And a Teen Shall Lead Them: The Relationship between Worship Experiences and Youth Religiosity in the Panel Study of American Religiosity and Ethnicity (PS-ARE)

By Gunnoe, Majorie Lindner; Beversluis, Claudia DeVries | Journal of Psychology and Christianity, Fall 2009 | Go to article overview

And a Teen Shall Lead Them: The Relationship between Worship Experiences and Youth Religiosity in the Panel Study of American Religiosity and Ethnicity (PS-ARE)


Gunnoe, Majorie Lindner, Beversluis, Claudia DeVries, Journal of Psychology and Christianity


This research identified associations between 4 formal worship experiences and 10 measures of religiosity for 109 youth ages 12-18 participating in the Panel Study of American Religiosity and Ethnicity (PSARE). The 4 worship experiences included Belonging and Meaning-making (traditionally viewed as the two best predictors of adult religiosity) and 2 experiences more recendy identified as critical aspects of youths' socialization into religious communities: Openness to God's authority and youths' contribution to the community, assessed in this study by youths' Worship leading. The 10 measures of youth religiosity included: youths' assessment of their relationship with God, 5 aspects of religious identity (e.g., strength of commitment), and 4 religious behaviors (e.g., frequency of personal prayer). In multiple regression analyses, youths' relationship with God was best predicted by their reported Openness to God's authority. Religious identity and behaviors were consistently predicted by youths' experience leading worship. These associations support an Eriksonian model in which identity issues are central during adolescence and offer a concrete, easily-implemented method of facilitating religious identity and increasing religious behaviors by providing youth opportunities to lead worship.

Participation in a religious congregation has been linked to a variety of positive outcomes and to healthier identity development for youth (Roehlkepartain, King, Wagener & Benson, 2006). Central to most congregations is the act of wor- ship, but the processes by which participation in formal worship shapes youth development are not well documented. In their review on congre- gations and youth development, Roelkepartain and Patel (2006, p. 324) concluded that "little is known about how the dynamics of participation interact with and affect young people's spiritual development, or about the self-transcendent process that propels people's search for connectedness, meaning, purpose, and contribution."

The purposes of the present research were both theoretical and applied. Seeking to (a) advance our understanding of the role formal worship plays in religious socialization and (b) to assist worship coordinators in the intentional crafting of formative worship experiences, we identified 4 worship experiences promoted in the literature on religious socialization and used these experiences to predict 10 facets of youth religiosity in an ethnically-diverse national sample of youth. Given the paucity of prior research in this area, our theoretical constructs were intentionally broad. Worship experiences were defined as the thoughts and feelings of which youth were aware, and the behavior in which youth engaged, during formal worship (i.e., Sunday morning church or the equivalent). The term youth religiosity was used to encompass both institutional/formal expressions of youths' relating to the sacred (commonly accepted as "religiosity") as well as more subjective aspects of youths' experience with the sacred (sometimes distinguished as "spirituality" according to Hill and Pargament, 2003) because both are of interest to scientists and practitioners working with youth.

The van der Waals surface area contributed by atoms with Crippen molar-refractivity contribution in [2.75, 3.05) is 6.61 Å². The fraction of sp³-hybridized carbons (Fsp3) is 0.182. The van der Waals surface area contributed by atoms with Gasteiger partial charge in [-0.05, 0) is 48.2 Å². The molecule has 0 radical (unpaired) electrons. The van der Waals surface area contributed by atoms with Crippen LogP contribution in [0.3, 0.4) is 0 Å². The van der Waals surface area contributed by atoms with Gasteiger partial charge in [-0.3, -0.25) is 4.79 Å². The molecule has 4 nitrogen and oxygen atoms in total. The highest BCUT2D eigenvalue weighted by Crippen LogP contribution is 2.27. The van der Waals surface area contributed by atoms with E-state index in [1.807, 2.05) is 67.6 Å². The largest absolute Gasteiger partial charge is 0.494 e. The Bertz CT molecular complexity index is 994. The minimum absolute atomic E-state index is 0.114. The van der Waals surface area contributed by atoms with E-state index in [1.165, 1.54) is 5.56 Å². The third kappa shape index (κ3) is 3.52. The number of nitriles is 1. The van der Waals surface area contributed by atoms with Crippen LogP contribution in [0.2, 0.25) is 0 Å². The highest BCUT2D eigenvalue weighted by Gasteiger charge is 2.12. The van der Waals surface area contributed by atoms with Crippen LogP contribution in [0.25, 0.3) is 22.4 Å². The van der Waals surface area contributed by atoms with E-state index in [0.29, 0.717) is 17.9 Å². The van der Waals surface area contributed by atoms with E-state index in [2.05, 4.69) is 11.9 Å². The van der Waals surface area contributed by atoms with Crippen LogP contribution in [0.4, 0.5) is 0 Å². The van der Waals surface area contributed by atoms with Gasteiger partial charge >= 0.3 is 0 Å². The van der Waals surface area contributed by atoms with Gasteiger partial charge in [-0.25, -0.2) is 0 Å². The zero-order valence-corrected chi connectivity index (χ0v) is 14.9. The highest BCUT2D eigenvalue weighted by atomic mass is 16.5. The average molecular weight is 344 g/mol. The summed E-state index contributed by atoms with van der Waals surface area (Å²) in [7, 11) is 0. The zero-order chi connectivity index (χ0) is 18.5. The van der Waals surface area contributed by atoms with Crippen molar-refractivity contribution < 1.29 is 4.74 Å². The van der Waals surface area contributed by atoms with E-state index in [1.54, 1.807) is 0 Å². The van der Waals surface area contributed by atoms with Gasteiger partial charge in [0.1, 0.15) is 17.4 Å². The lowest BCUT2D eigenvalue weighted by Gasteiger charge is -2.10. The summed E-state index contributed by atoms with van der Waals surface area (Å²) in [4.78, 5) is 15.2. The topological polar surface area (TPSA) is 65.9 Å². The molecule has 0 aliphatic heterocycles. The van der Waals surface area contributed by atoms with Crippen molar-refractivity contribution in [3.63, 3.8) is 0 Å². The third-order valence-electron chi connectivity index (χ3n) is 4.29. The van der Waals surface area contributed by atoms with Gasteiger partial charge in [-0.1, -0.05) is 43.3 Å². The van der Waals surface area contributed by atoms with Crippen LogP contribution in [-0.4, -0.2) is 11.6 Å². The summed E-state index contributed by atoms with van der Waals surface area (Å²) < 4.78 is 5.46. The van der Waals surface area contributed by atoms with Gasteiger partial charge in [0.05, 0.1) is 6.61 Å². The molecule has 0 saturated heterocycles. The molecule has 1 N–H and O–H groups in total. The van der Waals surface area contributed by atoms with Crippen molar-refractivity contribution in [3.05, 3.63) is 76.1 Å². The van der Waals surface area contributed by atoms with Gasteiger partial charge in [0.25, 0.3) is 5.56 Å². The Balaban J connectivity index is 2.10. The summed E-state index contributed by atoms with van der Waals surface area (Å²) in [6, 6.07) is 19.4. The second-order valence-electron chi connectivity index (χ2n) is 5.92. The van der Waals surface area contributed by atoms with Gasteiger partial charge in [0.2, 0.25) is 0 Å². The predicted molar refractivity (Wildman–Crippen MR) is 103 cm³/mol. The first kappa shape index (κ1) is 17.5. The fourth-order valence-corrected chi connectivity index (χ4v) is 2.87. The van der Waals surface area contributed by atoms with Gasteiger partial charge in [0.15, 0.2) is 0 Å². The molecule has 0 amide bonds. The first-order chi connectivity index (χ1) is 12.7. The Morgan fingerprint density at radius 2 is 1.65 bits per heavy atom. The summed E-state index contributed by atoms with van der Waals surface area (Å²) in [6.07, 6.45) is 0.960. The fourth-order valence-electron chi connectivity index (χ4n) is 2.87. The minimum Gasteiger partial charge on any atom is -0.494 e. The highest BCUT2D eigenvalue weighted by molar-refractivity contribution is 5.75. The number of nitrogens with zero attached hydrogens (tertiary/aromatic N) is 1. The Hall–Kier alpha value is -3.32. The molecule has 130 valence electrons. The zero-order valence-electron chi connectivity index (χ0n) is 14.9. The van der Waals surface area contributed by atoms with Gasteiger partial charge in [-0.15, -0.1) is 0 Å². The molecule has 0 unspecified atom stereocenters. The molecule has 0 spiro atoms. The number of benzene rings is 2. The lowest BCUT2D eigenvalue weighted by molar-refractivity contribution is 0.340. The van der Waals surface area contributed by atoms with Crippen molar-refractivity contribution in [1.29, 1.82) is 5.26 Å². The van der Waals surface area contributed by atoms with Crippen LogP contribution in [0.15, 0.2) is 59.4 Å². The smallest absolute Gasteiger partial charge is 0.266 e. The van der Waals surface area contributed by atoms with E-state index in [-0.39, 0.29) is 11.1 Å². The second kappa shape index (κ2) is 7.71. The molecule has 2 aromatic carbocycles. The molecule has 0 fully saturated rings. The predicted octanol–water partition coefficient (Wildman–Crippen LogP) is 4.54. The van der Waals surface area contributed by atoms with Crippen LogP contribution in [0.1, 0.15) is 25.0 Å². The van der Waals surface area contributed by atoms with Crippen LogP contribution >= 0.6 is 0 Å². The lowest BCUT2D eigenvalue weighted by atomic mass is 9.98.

Although we employed regression analyses - which imply directional causality - we wish to stress from the outset that the relationships obtained are no doubt bi-directional (e.g., a youth with a strong stated commitment to her faith is asked to give her testimony during a formal worship service which further strengthens her stated commitment). The designation of formal worship experiences as predictors and all other religiosity variables as "outcomes" was a clean, analytical strategy in keeping with our applied goal of identifying for worship coordinators some points of entrance into the complex circular processes of religious socialization.

Worship Experiences as Predictors of Youth Religiosity

Belonging

In traditional sociological theories, the "twin pillars" of religion are a sense of belonging and a sense of meaning (Greeley, 1972). …

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